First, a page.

Mars, Venus, or Earth? What Planet are Men and Women REALLY From?

I love this article.  It is a terrific, thoughtful, scientific, and ultimately, (unintentionally) very Catholic view of the differences between the sexes.  When most people talk about gender  differences, they lapse into useless stereotypes.  For instance, “Women like to talk and men don’t”  Really? So if a man likes to talk to his friends does that make him less manly?   Or how about another example, “Men like to solve problems and women like to talk about problems.”   Really?  Women don’t want to solve their problems?  And if a woman is good a problem-solving, does that make her masculine?  Of course not.

Whether this article’s conclusions are absolutely spot-on or not (and I do think they are pretty good) it is at least asking the right questions.  If we’re going to talk about gender differences I think it is important to distinguish between dimensional differences (i.e., things that are often, but not necessarily, different between men and women) and taxonic differences (i.e., things that are almost always different between men and women).

Catholics argue that men’s and women’s differences are “complementary.”  That is, the differences between men and women are intended, not to separate or confuse them, but to help them serve each other and understand each other better.  When we view dimensional differences as taxonic, we exaggerate how difficult it is for men and women to be the partners to each other that God intended them to be.    Here’s an example that illustrates these two types of differences from the article.

Let’s say you have a new job at a mall. You have been put in charge of directing people to the restroom when they ask where it is. But you only get to know one piece of information about a person to tell them where to go when they need to go. You do not get to see or hear the person needing direction. You just know one small piece of information. It’s really a strange job, but in these times, you hang onto what you can.

Okay, on day one of your new job, you get to know how physically strong a person is before you decide which way to send him or her. In your awesomeness, you send most people to the right restroom. You miss some, but you are mostly on a roll. On the next day, you only get to know the scores of people on a little paper and pencil test of assertiveness. Therefore, you only really know how assertive each person thinks he or she is. It’s a much harder day and you do pretty poorly. In fact, you send people to the wrong restroom 45% of the time. Ouch. There are complaints. But you have renewed hope about the third day because, on the third day, you will get to know how much people say they love to have just sit and talk with their best friends before deciding which restroom to send them off to use. It will be a better day.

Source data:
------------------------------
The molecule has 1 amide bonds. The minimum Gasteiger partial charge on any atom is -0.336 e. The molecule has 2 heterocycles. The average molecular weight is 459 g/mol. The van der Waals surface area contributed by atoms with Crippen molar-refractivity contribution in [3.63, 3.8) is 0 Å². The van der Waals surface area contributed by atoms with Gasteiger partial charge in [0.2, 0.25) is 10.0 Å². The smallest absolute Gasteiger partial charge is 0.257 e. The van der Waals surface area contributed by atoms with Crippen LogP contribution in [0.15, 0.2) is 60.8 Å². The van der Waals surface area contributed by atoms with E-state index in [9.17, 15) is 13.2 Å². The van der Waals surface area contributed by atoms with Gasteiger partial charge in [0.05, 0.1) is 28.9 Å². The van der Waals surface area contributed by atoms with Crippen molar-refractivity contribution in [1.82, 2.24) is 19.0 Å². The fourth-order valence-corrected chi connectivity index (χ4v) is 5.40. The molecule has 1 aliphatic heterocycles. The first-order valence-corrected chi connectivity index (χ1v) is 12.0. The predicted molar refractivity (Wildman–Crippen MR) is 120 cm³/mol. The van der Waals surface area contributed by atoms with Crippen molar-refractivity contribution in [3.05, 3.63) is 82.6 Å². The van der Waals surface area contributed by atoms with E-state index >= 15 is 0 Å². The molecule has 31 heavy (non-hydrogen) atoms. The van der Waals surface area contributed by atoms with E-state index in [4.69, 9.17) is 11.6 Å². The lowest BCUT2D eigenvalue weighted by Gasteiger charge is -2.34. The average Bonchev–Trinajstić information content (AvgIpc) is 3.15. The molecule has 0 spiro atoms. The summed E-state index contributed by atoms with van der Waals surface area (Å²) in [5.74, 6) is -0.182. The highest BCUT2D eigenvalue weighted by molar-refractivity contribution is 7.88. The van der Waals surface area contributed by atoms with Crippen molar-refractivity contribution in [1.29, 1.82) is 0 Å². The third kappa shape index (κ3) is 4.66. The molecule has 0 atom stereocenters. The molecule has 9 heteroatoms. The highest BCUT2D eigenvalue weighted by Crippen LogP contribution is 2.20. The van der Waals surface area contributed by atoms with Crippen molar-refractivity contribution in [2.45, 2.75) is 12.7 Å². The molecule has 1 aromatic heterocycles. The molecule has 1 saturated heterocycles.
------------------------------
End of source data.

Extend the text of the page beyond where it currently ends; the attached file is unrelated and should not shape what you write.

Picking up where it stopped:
The strength difference really works more like a difference in type. An individual’s level of assertiveness is just not very informative about if they are a male or a female.

Check out the article and then, if you want to learn more about how men and women were intended to work together and how you can live that reality in your marriage, check out For Better…FOREVER! A Catholic Guide to Lifelong Marriage.

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About Dr. Greg

Dr. Gregory Popcak directs the Pastoral Solutions Institute, an organization dedicated to helping Catholics find faith-filled solutions to marriage, family, and personal problems. Together with his wife, Lisa, he hosts More2Life Radio. He is the author of over a dozen books integrating psychological insights with our Catholic faith. For more info about books, tele-counseling and other resources, visit

  • Kim Cameron-Smith

    Thanks for this link, Dr. Greg. I’m looking forward to his part 2 post where he’ll tackle “sex-stereotype activities.” I have been thinking about this exact topic. I was reading a book for Catholic mothers and I was bothered by the description of mothers in some places. The authors suggested that as part of our nurturing quality (which I agree is part of my innate femininity) we “naturally” like to cook for our families, keep the house clean and pretty, and handle disputes in our families. I have some friends with solid Catholic marriages in which the husband loves to cook and the wife not so much. When men cook are they being feminine? Is the mother wrong not to want to cook for her family — is she less nurturing? I think not. I also think the division in labor in our families is largely cultural. I think women do play a special role within the family and larger socieity in being peacemakers, but all Christians are called to exhibit that virtue and to build society up through love and mercy.